Given the events of the past few weeks, it takes some guts to stand up and argue that bankers are at their best when they don't have a clear idea what they're doing. But that is what a Californian academic is suggesting.
In a study of two major U.S investment banks, A Alexandra Michel of the University of Southern California Marshall School of Business, has argued that the smartest bankers who produce the best results are those who are overwhelmed by uncertainty Ė and therefore more likely to notice changes in the market and adapt to them.
In her book, Bullish on Uncertainty: How Organizational Cultures Transform Participants, Michel's has suggested that, counter-intuitively, banks that amplified uncertainty produced better overall results than those that went out of their way to reduced uncertainty.
Michel looked at one bank that pursued a conventional "clear and concise" management approach, including articulating a clear strategy and ensuring that bankers had explicit roles and revenue goals.
New bankers were therefore trained carefully to fill roles, assigned work based on their relevant expertise, given targeted feedback and so on.
But the other bank intentionally decided to turn this conventional thinking on its head.
Instead of outlining received goals and roles, new bankers were deluged with statistics about the consequences of their actions, ranging from the cost of colour copies to deals lost to the competition.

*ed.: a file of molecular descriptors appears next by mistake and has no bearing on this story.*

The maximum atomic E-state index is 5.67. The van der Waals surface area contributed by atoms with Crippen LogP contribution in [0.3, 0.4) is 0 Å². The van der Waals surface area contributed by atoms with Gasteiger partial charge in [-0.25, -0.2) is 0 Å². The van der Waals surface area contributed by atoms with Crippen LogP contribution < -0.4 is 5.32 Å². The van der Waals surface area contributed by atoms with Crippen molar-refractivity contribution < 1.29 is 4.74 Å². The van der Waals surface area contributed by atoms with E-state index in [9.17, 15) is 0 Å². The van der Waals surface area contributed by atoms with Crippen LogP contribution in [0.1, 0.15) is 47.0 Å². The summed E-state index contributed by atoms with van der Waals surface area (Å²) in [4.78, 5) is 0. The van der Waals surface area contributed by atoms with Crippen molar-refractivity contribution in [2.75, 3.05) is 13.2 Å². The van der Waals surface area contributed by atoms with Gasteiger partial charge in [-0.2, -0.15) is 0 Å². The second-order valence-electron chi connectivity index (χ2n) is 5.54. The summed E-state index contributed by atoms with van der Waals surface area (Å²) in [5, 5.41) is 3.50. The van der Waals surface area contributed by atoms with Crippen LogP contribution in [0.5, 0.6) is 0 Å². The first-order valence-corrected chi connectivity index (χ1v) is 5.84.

What's more, projects were staffed based on the availability of bankers rather than not expertise.
Junior bankers sometimes did the work of vice-presidents and often worked on deals for which they no training.
Surprisingly, it was the second bank that performed better. Where uncertainty was reduced it created a culture where bankers became too confident and unquestioning in their abilities and so did not notice when situations were changing or where certain knowledge was no longer applicable, Michel concluded.
"In our society, we tend to believe that knowledge workers can better cope with complexity when we decrease their uncertainty and give them the tools they need to become experts," she said.
"This research, in contrast, shows that people are often better at complex jobs when they know less. This gives them the incentive to question assumptions and collaborate with others," she added.
By contrast, investment banks that amplified uncertainty through information overload produced a corporate culture of "organisation".
In such a culture, overwhelmed bankers needed to draw on others to do their work and so there was much consequently much more collective questioning and general collaboration.
In fact, argued Michel, it was the unquestioning culture that had built up in many banks that contributed to the current parlous state of the financial system, not the other way round.